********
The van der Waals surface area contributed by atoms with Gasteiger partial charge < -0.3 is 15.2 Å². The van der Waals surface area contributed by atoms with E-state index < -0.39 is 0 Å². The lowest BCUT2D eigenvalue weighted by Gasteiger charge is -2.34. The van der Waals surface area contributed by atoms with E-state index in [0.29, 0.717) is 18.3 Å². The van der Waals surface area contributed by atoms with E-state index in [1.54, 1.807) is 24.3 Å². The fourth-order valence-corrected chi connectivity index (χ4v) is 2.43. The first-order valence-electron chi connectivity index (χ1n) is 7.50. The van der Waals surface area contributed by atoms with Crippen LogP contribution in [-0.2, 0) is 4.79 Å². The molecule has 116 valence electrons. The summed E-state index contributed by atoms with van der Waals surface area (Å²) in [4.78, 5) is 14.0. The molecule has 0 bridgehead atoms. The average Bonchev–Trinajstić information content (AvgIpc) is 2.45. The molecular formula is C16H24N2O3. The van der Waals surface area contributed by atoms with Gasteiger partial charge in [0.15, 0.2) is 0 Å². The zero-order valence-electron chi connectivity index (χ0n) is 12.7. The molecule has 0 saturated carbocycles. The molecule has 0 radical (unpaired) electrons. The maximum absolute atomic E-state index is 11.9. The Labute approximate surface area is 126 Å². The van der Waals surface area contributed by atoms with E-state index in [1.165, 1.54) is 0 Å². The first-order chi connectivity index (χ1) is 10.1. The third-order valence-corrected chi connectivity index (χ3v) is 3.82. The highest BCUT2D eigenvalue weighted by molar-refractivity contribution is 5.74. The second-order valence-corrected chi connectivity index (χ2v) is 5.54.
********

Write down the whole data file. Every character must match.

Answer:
The van der Waals surface area contributed by atoms with Gasteiger partial charge < -0.3 is 15.2 Å². The van der Waals surface area contributed by atoms with E-state index < -0.39 is 0 Å². The lowest BCUT2D eigenvalue weighted by Gasteiger charge is -2.34. The van der Waals surface area contributed by atoms with E-state index in [0.29, 0.717) is 18.3 Å². The van der Waals surface area contributed by atoms with E-state index in [1.54, 1.807) is 24.3 Å². The fourth-order valence-corrected chi connectivity index (χ4v) is 2.43. The first-order valence-electron chi connectivity index (χ1n) is 7.50. The van der Waals surface area contributed by atoms with Crippen LogP contribution in [-0.2, 0) is 4.79 Å². The molecule has 116 valence electrons. The summed E-state index contributed by atoms with van der Waals surface area (Å²) in [4.78, 5) is 14.0. The molecule has 0 bridgehead atoms. The average Bonchev–Trinajstić information content (AvgIpc) is 2.45. The molecular formula is C16H24N2O3. The van der Waals surface area contributed by atoms with Gasteiger partial charge in [0.15, 0.2) is 0 Å². The zero-order valence-electron chi connectivity index (χ0n) is 12.7. The molecule has 0 saturated carbocycles. The molecule has 0 radical (unpaired) electrons. The maximum absolute atomic E-state index is 11.9. The Labute approximate surface area is 126 Å². The van der Waals surface area contributed by atoms with E-state index in [1.165, 1.54) is 0 Å². The first-order chi connectivity index (χ1) is 10.1. The third-order valence-corrected chi connectivity index (χ3v) is 3.82. The highest BCUT2D eigenvalue weighted by molar-refractivity contribution is 5.74. The second-order valence-corrected chi connectivity index (χ2v) is 5.54.